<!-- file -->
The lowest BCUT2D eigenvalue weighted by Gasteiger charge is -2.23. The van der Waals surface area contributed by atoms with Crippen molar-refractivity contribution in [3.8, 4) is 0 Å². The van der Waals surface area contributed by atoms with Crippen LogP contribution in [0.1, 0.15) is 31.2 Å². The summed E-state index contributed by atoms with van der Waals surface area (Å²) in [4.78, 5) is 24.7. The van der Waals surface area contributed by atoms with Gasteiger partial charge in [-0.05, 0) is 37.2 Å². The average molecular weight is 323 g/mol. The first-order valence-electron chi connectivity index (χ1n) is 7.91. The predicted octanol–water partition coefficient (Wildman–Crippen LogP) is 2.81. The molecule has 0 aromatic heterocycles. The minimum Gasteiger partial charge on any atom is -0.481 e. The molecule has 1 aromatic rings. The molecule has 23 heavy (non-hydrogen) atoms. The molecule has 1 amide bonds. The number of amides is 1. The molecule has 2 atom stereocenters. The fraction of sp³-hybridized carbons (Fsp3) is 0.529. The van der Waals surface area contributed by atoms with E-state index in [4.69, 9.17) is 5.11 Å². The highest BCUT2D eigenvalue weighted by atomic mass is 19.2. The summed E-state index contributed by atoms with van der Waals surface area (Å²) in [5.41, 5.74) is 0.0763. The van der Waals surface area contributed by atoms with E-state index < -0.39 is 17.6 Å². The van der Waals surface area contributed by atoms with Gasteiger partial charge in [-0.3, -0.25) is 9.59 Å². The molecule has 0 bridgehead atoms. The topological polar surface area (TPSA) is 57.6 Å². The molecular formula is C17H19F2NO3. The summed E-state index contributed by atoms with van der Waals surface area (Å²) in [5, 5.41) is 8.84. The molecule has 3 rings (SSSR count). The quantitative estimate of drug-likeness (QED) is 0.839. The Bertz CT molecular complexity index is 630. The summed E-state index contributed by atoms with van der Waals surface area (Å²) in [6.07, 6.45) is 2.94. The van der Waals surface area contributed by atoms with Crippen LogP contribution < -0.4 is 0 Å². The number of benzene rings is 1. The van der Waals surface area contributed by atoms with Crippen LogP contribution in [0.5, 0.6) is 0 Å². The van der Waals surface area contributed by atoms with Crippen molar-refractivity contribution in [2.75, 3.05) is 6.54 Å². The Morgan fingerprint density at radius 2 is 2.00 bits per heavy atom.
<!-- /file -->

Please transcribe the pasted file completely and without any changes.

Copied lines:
The lowest BCUT2D eigenvalue weighted by Gasteiger charge is -2.23. The van der Waals surface area contributed by atoms with Crippen molar-refractivity contribution in [3.8, 4) is 0 Å². The van der Waals surface area contributed by atoms with Crippen LogP contribution in [0.1, 0.15) is 31.2 Å². The summed E-state index contributed by atoms with van der Waals surface area (Å²) in [4.78, 5) is 24.7. The van der Waals surface area contributed by atoms with Gasteiger partial charge in [-0.05, 0) is 37.2 Å². The average molecular weight is 323 g/mol. The first-order valence-electron chi connectivity index (χ1n) is 7.91. The predicted octanol–water partition coefficient (Wildman–Crippen LogP) is 2.81. The molecule has 0 aromatic heterocycles. The minimum Gasteiger partial charge on any atom is -0.481 e. The molecule has 1 aromatic rings. The molecule has 23 heavy (non-hydrogen) atoms. The molecule has 1 amide bonds. The number of amides is 1. The molecule has 2 atom stereocenters. The fraction of sp³-hybridized carbons (Fsp3) is 0.529. The van der Waals surface area contributed by atoms with E-state index in [4.69, 9.17) is 5.11 Å². The highest BCUT2D eigenvalue weighted by atomic mass is 19.2. The summed E-state index contributed by atoms with van der Waals surface area (Å²) in [5.41, 5.74) is 0.0763. The van der Waals surface area contributed by atoms with E-state index < -0.39 is 17.6 Å². The van der Waals surface area contributed by atoms with Gasteiger partial charge in [-0.3, -0.25) is 9.59 Å². The molecule has 0 bridgehead atoms. The topological polar surface area (TPSA) is 57.6 Å². The molecular formula is C17H19F2NO3. The summed E-state index contributed by atoms with van der Waals surface area (Å²) in [5, 5.41) is 8.84. The molecule has 3 rings (SSSR count). The quantitative estimate of drug-likeness (QED) is 0.839. The Bertz CT molecular complexity index is 630. The summed E-state index contributed by atoms with van der Waals surface area (Å²) in [6.07, 6.45) is 2.94. The van der Waals surface area contributed by atoms with Crippen LogP contribution < -0.4 is 0 Å². The number of benzene rings is 1. The van der Waals surface area contributed by atoms with Crippen LogP contribution in [0.5, 0.6) is 0 Å². The van der Waals surface area contributed by atoms with Crippen molar-refractivity contribution in [2.75, 3.05) is 6.54 Å². The Morgan fingerprint density at radius 2 is 2.00 bits per heavy atom.